It is possible for children to have bipolar disorder. This mental illness occurs in approximately 1 to 3 percent of the general population, and studies have shown that bipolar disorder has a genetic component. However it is also possible for bipolar disorder to appear in someone who has no family history of the disease. More

What can family members do to support a person with bipolar disorder?

Outcomes are always better when there is a strong family support network. Think of bipolar disorder as any other severe medical condition. However, also note that in many severe psychiatric conditions, patients may not be aware that they are ill. They may minimize the severity of their condition. The result of these factors may be that patients will not follow through on their treatment. In very severe cases, there may be instances of a lack of behavioral control where family members may not be able to look after their loved ones. In those cases, assistance from providers or even law enforcement agents may be necessary. More

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About the Expert:

Mauricio Tohen, M.D., Dr.PH, M.B.A.
Professor and Chairman, Department of Psychiatry and Behavioral Sciences
University of New Mexico Health Sciences Center

Chelsea’s Story

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Chelsea was a 43-year-old married librarian who came to an outpatient mental health clinic with a long history of depression. She described being depressed for a month since she began a new job. She had concerns that her new boss and colleagues thought her work was poor and slow, and that she was not friendly. She had no energy or enthusiasm at home. Instead of playing with her children or talking to her husband, she watched TV for hours, overate and slept long hours. She gained six pounds in just three weeks, which made her feel even worse about herself. She cried many times through the week, which she reported as a sign that “the depression was back.” She also thought often of death but had never attempted suicide. More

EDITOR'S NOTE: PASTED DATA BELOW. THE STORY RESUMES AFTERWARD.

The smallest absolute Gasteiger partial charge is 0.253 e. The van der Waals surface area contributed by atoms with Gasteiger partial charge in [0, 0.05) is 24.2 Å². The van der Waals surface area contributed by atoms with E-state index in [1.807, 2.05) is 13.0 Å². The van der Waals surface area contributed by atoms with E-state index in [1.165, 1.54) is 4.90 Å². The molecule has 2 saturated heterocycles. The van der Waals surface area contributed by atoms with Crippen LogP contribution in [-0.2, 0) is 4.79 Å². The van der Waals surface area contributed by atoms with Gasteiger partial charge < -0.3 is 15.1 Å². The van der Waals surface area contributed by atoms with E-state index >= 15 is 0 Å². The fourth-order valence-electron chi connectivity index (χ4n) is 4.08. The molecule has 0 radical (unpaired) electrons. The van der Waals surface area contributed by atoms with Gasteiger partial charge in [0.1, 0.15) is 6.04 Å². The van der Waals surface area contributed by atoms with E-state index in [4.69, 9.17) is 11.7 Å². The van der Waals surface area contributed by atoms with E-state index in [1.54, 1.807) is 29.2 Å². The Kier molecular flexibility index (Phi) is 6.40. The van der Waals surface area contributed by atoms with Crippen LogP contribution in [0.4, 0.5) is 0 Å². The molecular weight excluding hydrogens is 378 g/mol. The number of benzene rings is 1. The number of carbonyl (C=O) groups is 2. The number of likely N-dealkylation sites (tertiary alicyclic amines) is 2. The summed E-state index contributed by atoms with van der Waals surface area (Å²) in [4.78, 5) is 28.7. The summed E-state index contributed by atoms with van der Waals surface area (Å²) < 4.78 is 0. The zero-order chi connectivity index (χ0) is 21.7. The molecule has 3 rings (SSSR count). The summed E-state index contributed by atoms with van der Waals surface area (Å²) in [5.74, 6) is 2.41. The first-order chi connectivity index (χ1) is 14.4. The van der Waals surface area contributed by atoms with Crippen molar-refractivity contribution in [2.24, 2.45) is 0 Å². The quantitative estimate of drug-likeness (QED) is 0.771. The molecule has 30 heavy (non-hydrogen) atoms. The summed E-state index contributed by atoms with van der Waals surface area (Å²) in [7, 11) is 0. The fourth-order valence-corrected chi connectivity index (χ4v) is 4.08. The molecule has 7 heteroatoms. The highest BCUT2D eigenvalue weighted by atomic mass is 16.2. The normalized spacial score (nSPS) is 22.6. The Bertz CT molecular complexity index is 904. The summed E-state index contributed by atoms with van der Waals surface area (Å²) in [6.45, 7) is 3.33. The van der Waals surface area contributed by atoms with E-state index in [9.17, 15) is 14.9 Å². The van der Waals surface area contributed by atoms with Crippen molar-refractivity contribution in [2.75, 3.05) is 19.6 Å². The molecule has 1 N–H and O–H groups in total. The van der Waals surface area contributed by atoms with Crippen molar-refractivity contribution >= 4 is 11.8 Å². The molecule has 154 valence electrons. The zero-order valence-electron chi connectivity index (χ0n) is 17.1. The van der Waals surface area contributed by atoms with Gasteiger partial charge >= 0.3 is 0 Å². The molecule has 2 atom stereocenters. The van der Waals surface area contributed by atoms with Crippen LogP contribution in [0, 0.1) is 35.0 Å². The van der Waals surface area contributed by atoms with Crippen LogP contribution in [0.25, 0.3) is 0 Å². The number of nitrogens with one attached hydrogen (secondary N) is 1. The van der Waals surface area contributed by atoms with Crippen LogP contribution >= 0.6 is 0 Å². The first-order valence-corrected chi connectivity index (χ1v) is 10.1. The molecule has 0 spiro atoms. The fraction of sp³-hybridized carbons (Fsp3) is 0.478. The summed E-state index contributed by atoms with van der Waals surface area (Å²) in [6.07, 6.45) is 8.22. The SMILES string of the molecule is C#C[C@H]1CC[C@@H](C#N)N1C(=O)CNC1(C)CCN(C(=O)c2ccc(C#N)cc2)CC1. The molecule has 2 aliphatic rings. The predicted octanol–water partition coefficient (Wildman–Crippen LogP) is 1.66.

Have a Story of Your Own to Share?

Editor's Choice

FEB 17, 2017

Virginia Beach woman with bipolar disorder uses her own story to raise funds for advocacy

The Virginian-Pilot

Kim Ashby has some bedrock tools to raise money for mental health advocacy: Persistence. A network of friends, family and co-workers. And most important, her own story. “I have a mental illness myself,” she said at a National Alliance on Mental Illness function in Virginia Beach last week. Ashby was the top fundraiser in the state for the Virginia NAMI Walk in October. She raised $6,000, and was honored at an event at the Virginia Museum of Contemporary Art last week.

FEB 15, 2017

Ricki Lake's ex-husband has died after struggle with bipolar disorder

ABC News

Actress and former talk show host Ricki Lake has revealed that her ex-husband has died at age 45 after a lifelong battle with bipolar disorder. "The world didn't understand this man, but I did. He succumbed to his life long struggle with bipolar disorder. For anyone who has ever lost a family member or friend to mental illness, my heart goes out to you."

FEB 13, 2017

Local Health Professionals Develop App to Manage Bipolar Disorder

Rivard Report

Dr. Charles Bowden is a psychiatrist at UT Health San Antonio who saw the need for an easy-to-use tool for patients to manage bipolar symptoms better. He is one of the co-developers/investigators of the KIOS Bipolar app created in 2015 with funding from the National Institute of Mental Health. The app provides real time behavioral advice matched to an individual’s changing mental condition.

JAN 31, 2017

Brain Scans May Shed Light on Bipolar Disorder-Suicide Risk

HealthDay News

About half of people with bipolar disorder — marked by extreme mood swings — attempt suicide and as many as one in five dies by suicide, the study authors said. For the new study, teens and young adults with bipolar disorder underwent brain scans. Compared with those who had not attempted suicide, those who had attempted suicide had slightly less volume and activity in areas of the brain that regulate emotion and impulses, and in the white matter that connects those areas.

Resources

Bipolar Support Group


Depression and Bipolar Support Alliance


Healthy Minds Healthy Lives public television show


International Bipolar Foundation


International Society for Bipolar Disorders


Mental Health America


National Alliance on Mental Illness

Physician Review By:

Ranna Parekh, M.D., M.P.H.
January 2017